How Plymouth turned its back on slavery in 1833
WEALTHY Plymothians turned their backs on slavery in the 19th century, a new database has revealed.
While the "Legacies of British Slave-ownership" database at University College London records 88 Bristol slave owners in 1833, and 689 in London, there were just four in Plymouth.
The whole of Devon had just 63 slave investors when the Government finally outlawed slave ownership in 1833.
Among them was the Bishop of Exeter, whose diocese included Plymouth.
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The Rt Hon Rev Henry Phillpotts and three business associates invested in slave plantations in Jamaica.
When slavery was abolished they were paid compensation for the loss of 665 slaves.
Dr Todd Gray, a county historian, said: "The good news is that Devon people were not slavers. The bad news is that they were thieves."
Dr Gray, whose book "Devon and the Slave Trade" chronicles the history of slavery, said that after the early ventures of people like Sir John Hawkins, Plymouth ships' captains were more interested in being privateers – licensed pirates – than in slavery.
Although the slave trade was abolished in 1807, it took another 26 years for Parliament to abolish slave ownership in the British Caribbean, Mauritius and the Cape.
The Government granted £20million in compensation, to be paid by British taxpayers to former slave-owners.
The UCL database records all the claims made against that £20million fund.
Dr Gray said: "The work I've done showed that we weren't a slaving county, much against what people believe and want to believe.
"But the big question that remained was how many people in Devon were living off the proceeds of slavery."
He said that the new database had now shown that Devon's involvement was limited.
Among the 63 names in the county, many were people who had retired to the coastal resorts from big cities elsewhere.
"For the size of Plymouth I am surprised that there were not more individuals," Dr Gray said.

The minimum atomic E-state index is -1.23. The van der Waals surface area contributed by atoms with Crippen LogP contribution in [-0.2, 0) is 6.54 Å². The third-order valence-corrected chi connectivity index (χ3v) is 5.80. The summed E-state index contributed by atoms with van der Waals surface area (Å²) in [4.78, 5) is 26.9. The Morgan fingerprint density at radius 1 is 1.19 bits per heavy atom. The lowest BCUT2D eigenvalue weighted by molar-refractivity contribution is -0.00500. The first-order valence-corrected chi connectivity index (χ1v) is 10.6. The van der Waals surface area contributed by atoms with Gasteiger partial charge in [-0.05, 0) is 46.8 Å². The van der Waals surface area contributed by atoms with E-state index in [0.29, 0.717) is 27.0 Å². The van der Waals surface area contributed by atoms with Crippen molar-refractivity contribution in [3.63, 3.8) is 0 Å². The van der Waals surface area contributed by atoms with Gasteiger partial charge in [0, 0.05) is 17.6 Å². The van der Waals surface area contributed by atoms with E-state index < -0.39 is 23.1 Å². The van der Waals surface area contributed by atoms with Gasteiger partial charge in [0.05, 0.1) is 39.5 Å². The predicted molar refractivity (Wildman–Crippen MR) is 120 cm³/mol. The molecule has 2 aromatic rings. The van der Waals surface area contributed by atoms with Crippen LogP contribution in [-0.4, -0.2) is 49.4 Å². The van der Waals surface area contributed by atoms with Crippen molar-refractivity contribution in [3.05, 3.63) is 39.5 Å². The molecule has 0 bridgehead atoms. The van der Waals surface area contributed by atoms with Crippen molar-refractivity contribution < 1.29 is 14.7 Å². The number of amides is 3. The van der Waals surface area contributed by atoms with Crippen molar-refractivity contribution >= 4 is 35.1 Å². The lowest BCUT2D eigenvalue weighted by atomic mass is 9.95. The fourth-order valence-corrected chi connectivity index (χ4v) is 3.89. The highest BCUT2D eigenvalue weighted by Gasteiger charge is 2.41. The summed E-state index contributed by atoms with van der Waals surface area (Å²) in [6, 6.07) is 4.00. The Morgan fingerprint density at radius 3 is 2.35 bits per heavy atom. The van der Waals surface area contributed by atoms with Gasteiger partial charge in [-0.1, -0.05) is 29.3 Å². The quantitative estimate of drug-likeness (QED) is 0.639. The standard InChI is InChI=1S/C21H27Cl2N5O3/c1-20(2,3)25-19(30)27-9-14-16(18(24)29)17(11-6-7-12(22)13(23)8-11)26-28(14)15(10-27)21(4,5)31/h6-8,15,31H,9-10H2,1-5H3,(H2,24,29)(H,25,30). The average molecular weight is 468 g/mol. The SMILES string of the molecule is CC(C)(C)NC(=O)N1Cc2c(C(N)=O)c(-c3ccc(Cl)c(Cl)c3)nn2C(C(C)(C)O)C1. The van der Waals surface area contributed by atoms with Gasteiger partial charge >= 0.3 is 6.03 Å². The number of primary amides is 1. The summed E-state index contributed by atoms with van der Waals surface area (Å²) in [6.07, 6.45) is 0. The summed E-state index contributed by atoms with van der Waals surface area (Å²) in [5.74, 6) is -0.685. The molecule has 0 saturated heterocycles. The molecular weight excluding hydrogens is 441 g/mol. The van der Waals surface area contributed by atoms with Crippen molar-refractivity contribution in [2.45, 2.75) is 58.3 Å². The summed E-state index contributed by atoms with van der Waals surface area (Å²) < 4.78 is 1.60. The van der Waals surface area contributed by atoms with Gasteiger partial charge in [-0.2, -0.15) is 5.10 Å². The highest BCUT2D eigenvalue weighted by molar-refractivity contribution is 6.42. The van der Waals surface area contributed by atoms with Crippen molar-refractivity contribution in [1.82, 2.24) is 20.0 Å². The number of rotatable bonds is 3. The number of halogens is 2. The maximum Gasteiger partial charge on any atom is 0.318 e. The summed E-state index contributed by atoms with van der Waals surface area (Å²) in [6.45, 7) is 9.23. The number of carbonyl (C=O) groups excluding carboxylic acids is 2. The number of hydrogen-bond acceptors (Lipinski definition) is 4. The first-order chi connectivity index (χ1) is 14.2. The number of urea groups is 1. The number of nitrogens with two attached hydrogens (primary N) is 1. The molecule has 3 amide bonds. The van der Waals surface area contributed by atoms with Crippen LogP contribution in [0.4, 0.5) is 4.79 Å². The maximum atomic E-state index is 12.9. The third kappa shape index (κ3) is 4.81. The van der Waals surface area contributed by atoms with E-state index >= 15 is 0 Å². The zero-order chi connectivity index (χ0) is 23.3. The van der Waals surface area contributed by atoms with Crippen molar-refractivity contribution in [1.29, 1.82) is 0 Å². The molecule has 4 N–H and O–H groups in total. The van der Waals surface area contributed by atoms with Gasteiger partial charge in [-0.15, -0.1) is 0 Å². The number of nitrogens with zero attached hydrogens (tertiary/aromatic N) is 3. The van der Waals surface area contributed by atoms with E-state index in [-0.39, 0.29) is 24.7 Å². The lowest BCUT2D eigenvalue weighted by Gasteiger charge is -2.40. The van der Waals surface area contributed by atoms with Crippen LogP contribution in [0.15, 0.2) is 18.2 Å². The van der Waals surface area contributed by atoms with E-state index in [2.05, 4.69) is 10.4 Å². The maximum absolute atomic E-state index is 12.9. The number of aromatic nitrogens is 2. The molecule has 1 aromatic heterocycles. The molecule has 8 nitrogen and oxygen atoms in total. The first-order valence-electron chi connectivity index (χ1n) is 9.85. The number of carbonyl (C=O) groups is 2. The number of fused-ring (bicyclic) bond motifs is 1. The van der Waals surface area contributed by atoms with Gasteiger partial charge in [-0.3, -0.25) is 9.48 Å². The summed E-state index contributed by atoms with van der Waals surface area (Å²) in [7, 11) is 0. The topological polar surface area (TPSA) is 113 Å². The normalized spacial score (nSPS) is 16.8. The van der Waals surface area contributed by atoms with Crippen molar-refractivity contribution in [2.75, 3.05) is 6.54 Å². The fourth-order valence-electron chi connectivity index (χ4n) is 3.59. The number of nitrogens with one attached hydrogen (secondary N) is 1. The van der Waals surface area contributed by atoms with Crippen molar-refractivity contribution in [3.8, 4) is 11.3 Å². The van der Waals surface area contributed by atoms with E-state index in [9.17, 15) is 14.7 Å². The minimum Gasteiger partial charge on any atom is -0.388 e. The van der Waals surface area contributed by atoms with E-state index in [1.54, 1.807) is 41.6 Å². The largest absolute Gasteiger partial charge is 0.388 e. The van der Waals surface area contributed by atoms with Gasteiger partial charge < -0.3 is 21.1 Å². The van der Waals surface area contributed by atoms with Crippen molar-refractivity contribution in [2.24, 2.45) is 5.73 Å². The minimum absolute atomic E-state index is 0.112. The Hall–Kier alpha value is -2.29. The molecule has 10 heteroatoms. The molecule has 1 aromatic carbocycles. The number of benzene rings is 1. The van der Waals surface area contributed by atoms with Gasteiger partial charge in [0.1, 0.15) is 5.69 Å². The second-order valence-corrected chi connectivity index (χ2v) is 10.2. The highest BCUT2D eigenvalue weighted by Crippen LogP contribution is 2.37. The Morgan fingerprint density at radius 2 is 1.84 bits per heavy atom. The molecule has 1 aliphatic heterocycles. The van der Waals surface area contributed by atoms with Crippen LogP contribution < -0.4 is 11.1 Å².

One reason might have been the influence of the anti-slavery Quakers and Unitarians in the city.
"We weren't interested in slave trading in Devon – and I think the answer might have been that we were more interested in privateering."
Privateers were pirates licensed by the Crown to harass the shipping of Britain's enemies in the 17th and early 18th centuries.
Gordon Deakin, an Elder in the city Quakers, said: "Plymouth Quakers were leading national campaigners in the movement.
"Plymouth has an uncomfortable relationship with slavery as the transatlantic slave trade was started by local hero Sir Francis Drake with his cousin Sir John Hawkins."
Local people listed on the UCL database as making claims for compensation:
Frances Dent, of 17 James Terrace, Stoke Damerel, was awarded £2,606 8s 4d for 147 slaves on Nevis. The death of a Frances Dent was registered at Plymouth in 1856.
Francis Glanville, of Eggbuckland, was awarded £5,842 13s 2d for 334 slaves on Jamaica.
Joseph Graham, of Stonehouse was awarded compensation of £54 3s 10d for a single enslaved person in Trinidad.
Edward Rodon Huggins, of Laira Green and Lipson, a purser in the Royal Navy, was awarded compensation for 19 enslaved people in St Catherine, Jamaica.
George Cotsford Call, of Landulph, near Saltash in Cornwall, received £3,942 2s 1d for an estate of 276 slaves in Antigua. Cotsford Call was the brother of Sir William Pratt Call, the High Sheriff of Cornwall, 1807-1808.